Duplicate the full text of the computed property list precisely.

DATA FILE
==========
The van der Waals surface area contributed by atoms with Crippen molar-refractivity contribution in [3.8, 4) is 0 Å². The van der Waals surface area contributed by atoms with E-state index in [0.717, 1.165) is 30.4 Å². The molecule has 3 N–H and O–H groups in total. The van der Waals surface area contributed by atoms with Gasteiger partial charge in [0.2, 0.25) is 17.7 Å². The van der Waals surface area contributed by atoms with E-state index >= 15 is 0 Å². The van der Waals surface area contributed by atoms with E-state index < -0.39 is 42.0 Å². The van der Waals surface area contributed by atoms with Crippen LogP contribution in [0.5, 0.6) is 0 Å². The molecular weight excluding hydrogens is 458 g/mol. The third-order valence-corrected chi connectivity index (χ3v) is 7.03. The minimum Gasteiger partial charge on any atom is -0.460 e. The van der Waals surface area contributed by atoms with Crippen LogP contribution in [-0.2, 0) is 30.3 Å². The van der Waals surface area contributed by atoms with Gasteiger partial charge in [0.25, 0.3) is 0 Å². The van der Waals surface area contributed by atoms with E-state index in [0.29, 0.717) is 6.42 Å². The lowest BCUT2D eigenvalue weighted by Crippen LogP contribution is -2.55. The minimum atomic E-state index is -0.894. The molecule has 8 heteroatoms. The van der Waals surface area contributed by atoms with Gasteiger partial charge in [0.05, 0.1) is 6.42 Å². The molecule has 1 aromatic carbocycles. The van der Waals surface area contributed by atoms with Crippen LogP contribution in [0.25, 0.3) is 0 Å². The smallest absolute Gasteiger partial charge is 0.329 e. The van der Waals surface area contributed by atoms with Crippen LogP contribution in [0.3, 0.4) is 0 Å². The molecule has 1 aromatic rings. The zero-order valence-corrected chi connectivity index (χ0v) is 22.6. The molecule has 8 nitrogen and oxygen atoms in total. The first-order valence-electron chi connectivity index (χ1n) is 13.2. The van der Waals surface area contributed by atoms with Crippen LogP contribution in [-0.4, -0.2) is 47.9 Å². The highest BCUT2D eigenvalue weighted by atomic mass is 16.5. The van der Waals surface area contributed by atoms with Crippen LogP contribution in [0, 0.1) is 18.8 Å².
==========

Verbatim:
The van der Waals surface area contributed by atoms with Crippen molar-refractivity contribution in [3.8, 4) is 0 Å². The van der Waals surface area contributed by atoms with E-state index in [0.717, 1.165) is 30.4 Å². The molecule has 3 N–H and O–H groups in total. The van der Waals surface area contributed by atoms with Gasteiger partial charge in [0.2, 0.25) is 17.7 Å². The van der Waals surface area contributed by atoms with E-state index >= 15 is 0 Å². The van der Waals surface area contributed by atoms with E-state index < -0.39 is 42.0 Å². The van der Waals surface area contributed by atoms with Crippen LogP contribution in [0.5, 0.6) is 0 Å². The molecular weight excluding hydrogens is 458 g/mol. The third-order valence-corrected chi connectivity index (χ3v) is 7.03. The minimum Gasteiger partial charge on any atom is -0.460 e. The van der Waals surface area contributed by atoms with Crippen LogP contribution in [-0.2, 0) is 30.3 Å². The van der Waals surface area contributed by atoms with Gasteiger partial charge in [0.25, 0.3) is 0 Å². The van der Waals surface area contributed by atoms with E-state index in [0.29, 0.717) is 6.42 Å². The lowest BCUT2D eigenvalue weighted by Crippen LogP contribution is -2.55. The minimum atomic E-state index is -0.894. The molecule has 8 heteroatoms. The van der Waals surface area contributed by atoms with Gasteiger partial charge in [0.05, 0.1) is 6.42 Å². The molecule has 1 aromatic carbocycles. The van der Waals surface area contributed by atoms with Crippen LogP contribution in [0.25, 0.3) is 0 Å². The smallest absolute Gasteiger partial charge is 0.329 e. The van der Waals surface area contributed by atoms with Crippen LogP contribution in [0.3, 0.4) is 0 Å². The molecule has 1 aromatic rings. The zero-order valence-corrected chi connectivity index (χ0v) is 22.6. The molecule has 8 nitrogen and oxygen atoms in total. The first-order valence-electron chi connectivity index (χ1n) is 13.2. The van der Waals surface area contributed by atoms with Crippen LogP contribution in [-0.4, -0.2) is 47.9 Å². The highest BCUT2D eigenvalue weighted by atomic mass is 16.5. The van der Waals surface area contributed by atoms with Crippen LogP contribution in [0, 0.1) is 18.8 Å².